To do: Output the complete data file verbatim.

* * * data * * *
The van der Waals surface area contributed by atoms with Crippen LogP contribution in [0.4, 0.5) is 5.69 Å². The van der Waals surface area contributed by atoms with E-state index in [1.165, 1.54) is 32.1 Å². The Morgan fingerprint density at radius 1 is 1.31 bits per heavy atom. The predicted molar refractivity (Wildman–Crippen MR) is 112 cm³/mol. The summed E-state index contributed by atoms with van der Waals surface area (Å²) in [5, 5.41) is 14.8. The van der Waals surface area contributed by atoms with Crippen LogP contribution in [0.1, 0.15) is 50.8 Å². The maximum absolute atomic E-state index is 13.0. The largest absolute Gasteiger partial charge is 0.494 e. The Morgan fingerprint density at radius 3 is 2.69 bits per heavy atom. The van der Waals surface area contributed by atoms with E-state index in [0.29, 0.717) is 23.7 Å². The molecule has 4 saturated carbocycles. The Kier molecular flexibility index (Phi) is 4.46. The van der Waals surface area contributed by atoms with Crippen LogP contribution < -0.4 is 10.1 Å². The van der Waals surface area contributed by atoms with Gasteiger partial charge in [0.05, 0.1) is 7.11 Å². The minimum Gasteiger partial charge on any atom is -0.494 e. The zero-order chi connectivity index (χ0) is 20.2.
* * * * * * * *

The van der Waals surface area contributed by atoms with Crippen LogP contribution in [0.4, 0.5) is 5.69 Å². The van der Waals surface area contributed by atoms with E-state index in [1.165, 1.54) is 32.1 Å². The Morgan fingerprint density at radius 1 is 1.31 bits per heavy atom. The predicted molar refractivity (Wildman–Crippen MR) is 112 cm³/mol. The summed E-state index contributed by atoms with van der Waals surface area (Å²) in [5, 5.41) is 14.8. The van der Waals surface area contributed by atoms with Crippen LogP contribution in [0.1, 0.15) is 50.8 Å². The maximum absolute atomic E-state index is 13.0. The largest absolute Gasteiger partial charge is 0.494 e. The Morgan fingerprint density at radius 3 is 2.69 bits per heavy atom. The van der Waals surface area contributed by atoms with E-state index in [0.29, 0.717) is 23.7 Å². The molecule has 4 saturated carbocycles. The Kier molecular flexibility index (Phi) is 4.46. The van der Waals surface area contributed by atoms with Crippen LogP contribution < -0.4 is 10.1 Å². The van der Waals surface area contributed by atoms with Gasteiger partial charge in [0.05, 0.1) is 7.11 Å². The minimum Gasteiger partial charge on any atom is -0.494 e. The zero-order chi connectivity index (χ0) is 20.2.